A situation recently came up in my weekly game where a PC who had just discovered a new magic item after a series of encounters took a short rest to identify the magic item's properties. Per the DMG, this is all that is needed to identify a magic item's properties so there's nothing wrong with that.
The magic item required attunement, so I told him it was useless to him until he attuned with it. He asked for the rules on attunement and I told him it requires another short rest. No further short rests came up during that adventuring day, so the party decided to set up camp.
The question came up, "Can I attune during a long rest?"
I determined based on the following excerpt from the DMG that the answer to that question is no:
Some magic items require a creature to form a bond with them before their magical properties can be used. This bond is called attunement...
Attuning to an item requires a creature to spend a short rest focused on only that item while being in physical contact with it (this can't be the same short rest used to learn the item's properties). This focus can take the form of weapon practice (for a weapon), meditation (for a wondrous item), or some other appropriate activity. If the short rest is interrupted, the attunement attempt fails. Otherwise, at the end of the short rest, the creature gains an intuitive understanding of how to activate any magical properties of the item, including any necessary command words...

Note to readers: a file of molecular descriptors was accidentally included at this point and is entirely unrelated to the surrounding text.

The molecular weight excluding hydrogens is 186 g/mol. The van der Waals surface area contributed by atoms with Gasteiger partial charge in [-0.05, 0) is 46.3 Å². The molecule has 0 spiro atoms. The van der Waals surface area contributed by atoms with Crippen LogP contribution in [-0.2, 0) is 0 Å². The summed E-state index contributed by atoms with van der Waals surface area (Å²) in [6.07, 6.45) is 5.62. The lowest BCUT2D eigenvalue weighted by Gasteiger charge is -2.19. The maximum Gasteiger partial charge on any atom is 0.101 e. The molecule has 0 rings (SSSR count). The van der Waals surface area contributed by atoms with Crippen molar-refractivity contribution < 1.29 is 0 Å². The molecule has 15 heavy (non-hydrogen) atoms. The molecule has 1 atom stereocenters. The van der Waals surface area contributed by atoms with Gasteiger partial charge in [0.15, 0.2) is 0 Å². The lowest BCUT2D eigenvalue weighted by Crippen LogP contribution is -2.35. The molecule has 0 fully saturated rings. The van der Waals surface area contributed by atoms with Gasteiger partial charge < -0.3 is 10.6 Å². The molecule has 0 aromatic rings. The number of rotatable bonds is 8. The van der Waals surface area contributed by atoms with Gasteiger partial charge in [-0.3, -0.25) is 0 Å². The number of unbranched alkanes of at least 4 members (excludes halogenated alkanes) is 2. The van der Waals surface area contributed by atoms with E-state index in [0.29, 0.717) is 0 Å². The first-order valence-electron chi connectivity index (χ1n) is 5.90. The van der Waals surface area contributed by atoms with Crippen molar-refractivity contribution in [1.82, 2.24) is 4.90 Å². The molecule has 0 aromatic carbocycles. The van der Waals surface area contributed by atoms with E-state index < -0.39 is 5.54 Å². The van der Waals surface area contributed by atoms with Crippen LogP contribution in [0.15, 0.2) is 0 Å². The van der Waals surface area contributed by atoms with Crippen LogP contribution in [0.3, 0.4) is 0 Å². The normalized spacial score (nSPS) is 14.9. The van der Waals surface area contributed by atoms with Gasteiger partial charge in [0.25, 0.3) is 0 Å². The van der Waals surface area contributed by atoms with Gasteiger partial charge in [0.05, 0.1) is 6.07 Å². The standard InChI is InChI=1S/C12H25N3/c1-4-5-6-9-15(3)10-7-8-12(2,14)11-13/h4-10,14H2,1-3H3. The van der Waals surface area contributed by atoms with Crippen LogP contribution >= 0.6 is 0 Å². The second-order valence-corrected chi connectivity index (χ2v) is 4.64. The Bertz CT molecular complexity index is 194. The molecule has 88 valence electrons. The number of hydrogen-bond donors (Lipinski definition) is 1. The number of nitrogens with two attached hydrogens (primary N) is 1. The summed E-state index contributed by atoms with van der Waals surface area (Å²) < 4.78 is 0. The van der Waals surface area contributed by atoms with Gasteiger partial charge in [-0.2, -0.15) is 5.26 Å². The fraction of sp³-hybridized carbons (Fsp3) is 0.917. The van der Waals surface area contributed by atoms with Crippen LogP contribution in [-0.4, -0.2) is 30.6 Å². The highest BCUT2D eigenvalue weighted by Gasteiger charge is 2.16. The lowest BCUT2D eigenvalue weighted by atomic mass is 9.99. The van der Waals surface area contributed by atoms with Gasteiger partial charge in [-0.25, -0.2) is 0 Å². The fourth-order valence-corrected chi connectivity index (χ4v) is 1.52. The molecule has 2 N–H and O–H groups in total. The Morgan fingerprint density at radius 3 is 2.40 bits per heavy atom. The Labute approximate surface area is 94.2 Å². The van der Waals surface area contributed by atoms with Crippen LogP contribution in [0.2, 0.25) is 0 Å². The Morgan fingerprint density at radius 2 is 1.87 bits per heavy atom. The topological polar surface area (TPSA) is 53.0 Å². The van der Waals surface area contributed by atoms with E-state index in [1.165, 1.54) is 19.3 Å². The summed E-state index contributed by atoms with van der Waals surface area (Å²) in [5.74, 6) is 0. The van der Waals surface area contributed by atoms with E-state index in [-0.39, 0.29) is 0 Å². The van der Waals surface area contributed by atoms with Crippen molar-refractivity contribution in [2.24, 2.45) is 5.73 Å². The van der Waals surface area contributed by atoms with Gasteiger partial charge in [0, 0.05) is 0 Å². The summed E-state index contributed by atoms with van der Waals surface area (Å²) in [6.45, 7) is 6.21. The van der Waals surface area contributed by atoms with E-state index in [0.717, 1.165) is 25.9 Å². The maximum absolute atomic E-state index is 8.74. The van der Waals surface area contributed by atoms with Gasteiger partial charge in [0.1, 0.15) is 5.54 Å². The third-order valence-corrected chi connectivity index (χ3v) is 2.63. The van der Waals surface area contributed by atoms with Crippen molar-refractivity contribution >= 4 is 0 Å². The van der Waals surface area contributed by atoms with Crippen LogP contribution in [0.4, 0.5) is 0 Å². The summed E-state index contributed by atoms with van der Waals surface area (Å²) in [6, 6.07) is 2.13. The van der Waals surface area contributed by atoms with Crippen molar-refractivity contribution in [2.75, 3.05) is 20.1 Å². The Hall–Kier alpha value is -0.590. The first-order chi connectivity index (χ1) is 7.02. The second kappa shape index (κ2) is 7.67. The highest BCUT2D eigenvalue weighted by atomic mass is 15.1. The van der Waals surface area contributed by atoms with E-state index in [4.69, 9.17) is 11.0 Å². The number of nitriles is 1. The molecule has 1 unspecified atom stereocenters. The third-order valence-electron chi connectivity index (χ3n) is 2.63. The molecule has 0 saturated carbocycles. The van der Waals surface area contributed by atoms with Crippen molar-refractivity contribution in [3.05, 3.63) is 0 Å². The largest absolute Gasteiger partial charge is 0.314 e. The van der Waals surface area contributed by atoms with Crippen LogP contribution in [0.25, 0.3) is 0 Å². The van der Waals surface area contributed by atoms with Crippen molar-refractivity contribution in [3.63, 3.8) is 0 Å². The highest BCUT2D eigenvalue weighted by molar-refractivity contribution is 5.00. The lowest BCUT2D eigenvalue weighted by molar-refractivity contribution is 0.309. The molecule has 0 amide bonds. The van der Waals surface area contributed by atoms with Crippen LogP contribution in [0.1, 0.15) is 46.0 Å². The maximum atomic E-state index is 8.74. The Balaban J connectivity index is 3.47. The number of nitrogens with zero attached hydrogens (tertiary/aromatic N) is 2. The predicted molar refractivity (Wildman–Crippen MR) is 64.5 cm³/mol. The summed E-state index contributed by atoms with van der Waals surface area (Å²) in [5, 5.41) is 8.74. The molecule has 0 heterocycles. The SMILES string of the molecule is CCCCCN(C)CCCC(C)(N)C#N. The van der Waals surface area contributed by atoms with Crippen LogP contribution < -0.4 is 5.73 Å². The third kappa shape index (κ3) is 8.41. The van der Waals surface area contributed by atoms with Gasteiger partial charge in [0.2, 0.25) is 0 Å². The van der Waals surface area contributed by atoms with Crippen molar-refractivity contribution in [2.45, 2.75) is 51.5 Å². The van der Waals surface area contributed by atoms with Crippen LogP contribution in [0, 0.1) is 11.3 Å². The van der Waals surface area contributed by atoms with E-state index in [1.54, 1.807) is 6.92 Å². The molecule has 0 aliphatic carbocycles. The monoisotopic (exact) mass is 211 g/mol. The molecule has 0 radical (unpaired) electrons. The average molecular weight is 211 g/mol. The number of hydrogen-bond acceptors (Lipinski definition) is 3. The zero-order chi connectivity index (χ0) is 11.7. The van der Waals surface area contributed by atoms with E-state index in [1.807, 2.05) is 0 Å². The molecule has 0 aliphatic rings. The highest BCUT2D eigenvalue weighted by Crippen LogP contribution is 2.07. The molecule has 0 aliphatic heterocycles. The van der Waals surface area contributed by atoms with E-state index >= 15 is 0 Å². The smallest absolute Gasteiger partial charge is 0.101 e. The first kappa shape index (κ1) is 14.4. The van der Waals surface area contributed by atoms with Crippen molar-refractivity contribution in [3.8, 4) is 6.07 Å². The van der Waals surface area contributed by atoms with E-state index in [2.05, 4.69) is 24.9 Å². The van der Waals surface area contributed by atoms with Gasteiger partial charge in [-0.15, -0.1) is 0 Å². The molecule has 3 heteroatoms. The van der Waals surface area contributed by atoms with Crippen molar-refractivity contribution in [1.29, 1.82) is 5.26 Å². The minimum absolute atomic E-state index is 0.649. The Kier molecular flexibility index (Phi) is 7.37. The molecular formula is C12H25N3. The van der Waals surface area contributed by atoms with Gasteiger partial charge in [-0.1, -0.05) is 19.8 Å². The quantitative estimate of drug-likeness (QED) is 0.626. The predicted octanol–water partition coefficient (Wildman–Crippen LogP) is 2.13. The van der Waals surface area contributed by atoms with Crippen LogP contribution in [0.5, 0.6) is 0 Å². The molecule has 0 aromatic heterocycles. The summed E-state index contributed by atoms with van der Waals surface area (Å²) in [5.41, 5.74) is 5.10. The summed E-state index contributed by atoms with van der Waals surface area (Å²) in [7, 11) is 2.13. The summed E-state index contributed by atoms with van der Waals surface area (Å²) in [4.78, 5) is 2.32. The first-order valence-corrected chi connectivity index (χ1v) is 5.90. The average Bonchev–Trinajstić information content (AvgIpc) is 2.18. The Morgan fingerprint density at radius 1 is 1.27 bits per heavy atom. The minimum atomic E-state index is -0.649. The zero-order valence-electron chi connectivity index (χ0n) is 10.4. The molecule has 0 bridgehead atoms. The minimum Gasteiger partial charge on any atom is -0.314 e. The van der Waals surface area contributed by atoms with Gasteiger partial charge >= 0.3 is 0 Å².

So, naturally, the player said, "Okay, I take a short rest just before the long rest."
Something about this really doesn't sit well with me but I can't find a reason in the rules for not allowing this. Obviously it's not the intended usage of rests (short or long) based on the adventuring day, but I really didn't have any good rationale behind disallowing the short-then-long rest.
For reference, I have included the pertinent rules relating to short rests and long rests below.
A short rest is a period of downtime, at least 1 hour long, during which a character does nothing more strenuous than eating, drinking, reading, and tending to wounds...
A long rest is a period of extended downtime, at least 8 hours long, during which a character sleeps or performs light activity: reading, talking, eating, or standing watch for no more than 2 hours. A character can't benefit from more than one long rest in a 24-hour period...